Gabriel Kreuther's eponymous NYC restaurant, which has 1 Michelin star, is one I've wanted to try for some time. Gabriel Kreuther was previously the Executive Chef at The Modern, before opening his own place. My husband and decided to try a decadent Valentine's Day lunch. I reserved via OpenTable, and had to enter my credit card to secure the reservation, and there is a 24 hour cancellation policy–cancellations within 24 hours of the reservation time incur a $50 charge. That's perfectly understandable to me, given that restaurants are generally a low margin business, and a fine dining restaurant can't necessarily expect to recoup business via walk-ins, particularly at dinner, which starts at $142 for a 4 course menu.
Getting to Gabriel Kreuther
Gabriel Kreuther's midtown location at 41 West 42nd Street, across from Bryant Park and a short walk from Grand Central, makes it an easy choice for business diners and visitors alike.
I loved the restaurant's space. All too often in NYC, even in many 1 Michelin Star restaurants, tables are too closely spaced for comfort and/or the restaurant is simply too loud for normal conversation due to the acoustics and the number of diners. Not so at Gabriel Kreuther. We were given a lovely semi-circular banquette by the window, but even the other banquettes and tables in the dining room were spaced well apart, so we didn't hear any conversation at all from the nearest table to us, and I doubt they heard us either. The other diners also appeared to be well-dressed couples in their 40s and 50s.
Gabriel Kreuther Menu and Food
After greeting us and asking us our choice of water, our server presented us with the lunch menus. There's a choice of one appetizer and one main dish for $58, with a cheese or dessert course at additional cost.
I'd heard the breads at Gabriel Kreuther were excellent, and we weren't disappointed. A warm savory kougelhopf was presented to us first, accompanied by scallion creme fraiche. This was like being in France, and made me recall a similarly delicious savory kugelhopf at Epicure at Le Bristol; although keep in mind that Epicure has 3 Michelin Stars.
The amuse bouche trio supported our now heightened expectations. My husband's favorite was the Grand Marnier amuse on the right. The tuna with edible flowers was easily the prettiest, and my personal favorite was the Hamachi Brandade (croquette).
My husband enjoyed his appetizer, Gewurztraminer Poached Foie Gras, which came with a waffle adorned with pistachios, dried cranberries and edible flowers. The Gewurz was a great complement to the foie gras, and it was a visually stunning presentation with the waffle.
Our favorite, however, was the riff on Alsatian comfort food: the Sturgeon and Sauerkraut Tart, which came to the table covered by a glass dome, which was removed with a flourish and light swirl of smoke. The creamy caviar mousseline made the dish, and this would be a killer centerpiece of an elegant brunch.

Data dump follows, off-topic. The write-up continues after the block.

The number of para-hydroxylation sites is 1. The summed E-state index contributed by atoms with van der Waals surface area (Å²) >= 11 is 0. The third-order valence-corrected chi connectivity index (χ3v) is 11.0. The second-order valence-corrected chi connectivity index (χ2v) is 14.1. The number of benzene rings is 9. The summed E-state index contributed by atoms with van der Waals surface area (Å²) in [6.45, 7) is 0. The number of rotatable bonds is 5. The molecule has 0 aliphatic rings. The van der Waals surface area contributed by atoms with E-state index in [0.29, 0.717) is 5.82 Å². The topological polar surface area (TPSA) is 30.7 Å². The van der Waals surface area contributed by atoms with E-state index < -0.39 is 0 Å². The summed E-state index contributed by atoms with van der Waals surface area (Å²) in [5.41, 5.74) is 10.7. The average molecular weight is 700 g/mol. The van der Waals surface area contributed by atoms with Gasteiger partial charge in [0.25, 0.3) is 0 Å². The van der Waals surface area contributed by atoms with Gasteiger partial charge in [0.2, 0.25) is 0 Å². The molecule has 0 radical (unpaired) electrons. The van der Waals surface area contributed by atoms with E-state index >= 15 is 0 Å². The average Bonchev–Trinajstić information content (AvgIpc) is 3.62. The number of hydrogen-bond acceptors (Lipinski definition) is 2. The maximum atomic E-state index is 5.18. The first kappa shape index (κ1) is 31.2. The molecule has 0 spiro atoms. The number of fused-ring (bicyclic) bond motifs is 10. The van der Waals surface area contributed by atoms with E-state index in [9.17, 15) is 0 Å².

There was a significant hiatus between the appetizers and main courses, punctuated by a fresh baguette brought to our table, which was welcome, as we were both ravenous.
Our entrees were excellent–my husband ordered the Berkshire Pork Tenderloin with pickled mustard seeds, which had the jus poured tableside and also came with a piece of housemade morcilla (blood sausage, which was surprisingly light and tasty). My husband commented on how perfectly cooked and tender the pork was; in contrast to the rather tough pork I'd had at Perry St, this pork at Gabriel Kreuther had definitely been brined and expertly cooked.
I was just as happy with my Roasted Crescent Duck Breast, which also had its Green Peppercorn sauce poured tableside. I loved that the duck skin had been separately crisped, to avoid overcooking the duck, and I only wish I could cook duck at home like this–medium rare and tender, but not too rare, which I dislike. The preserved lobster mushrooms offered concentrated bursts of flavor, and I only wished for a few more of them. Definitely a go-to dish for any fans of duck.
Only our dessert was a bit disappointing; we'd chosen a the Decadent Chocolate Caramel dessert, and for the $18 price I'd expected more, both in terms of innovation and portion. I'd much rather have had a Pierre Herme pastry or bittersweet chocolate souffle for the price, or perhaps some housemade sorbet for about half the price.
Complimentary mignardises were brought with the check, but as we were close to full, we asked if they could be packed up and taken with us. There were a couple of macarons, but they looked a little rough around the edges and weren't as good as macarons you can get from even average French patisseries, let alone Pierre Herme. Much better were the housemade chocolates, which were dark chocolate (our favorite) and some of which had a ganache filling. Gabriel Kreuther also has a namesake chocolate store next to the restaurant, if the mignardises aren't sufficient for your needs or you'd like to get gifts.
Gabriel Kreuther is a bit of a sleeper; you generally don't hear the restaurant talked about as much as some of the more famous and more starred Michelin restaurants, such as Daniel, Le Bernadin, Eleven Madison Park, and Jean-Georges. Yet if our lunch is any indication, it's a strong contender when you want more traditionally prepared yet elegant French and Alsatian cuisine, especially at its price point. Highlights for us were the warm kugelhopf bread with scallion creme fraiche; Sturgeon & Sauerfraut Tart; and both main courses, the Berkshire Pork Tenderloin and the Roasted Duck Breast. I probably wouldn't order dessert again, but you can still end on a sweet note thanks to the complimentary mignardises, particularly the housemade chocolates. The macarons, however, could use some work.
If you've dined recently at Gabriel Kreuther, what was your experience?
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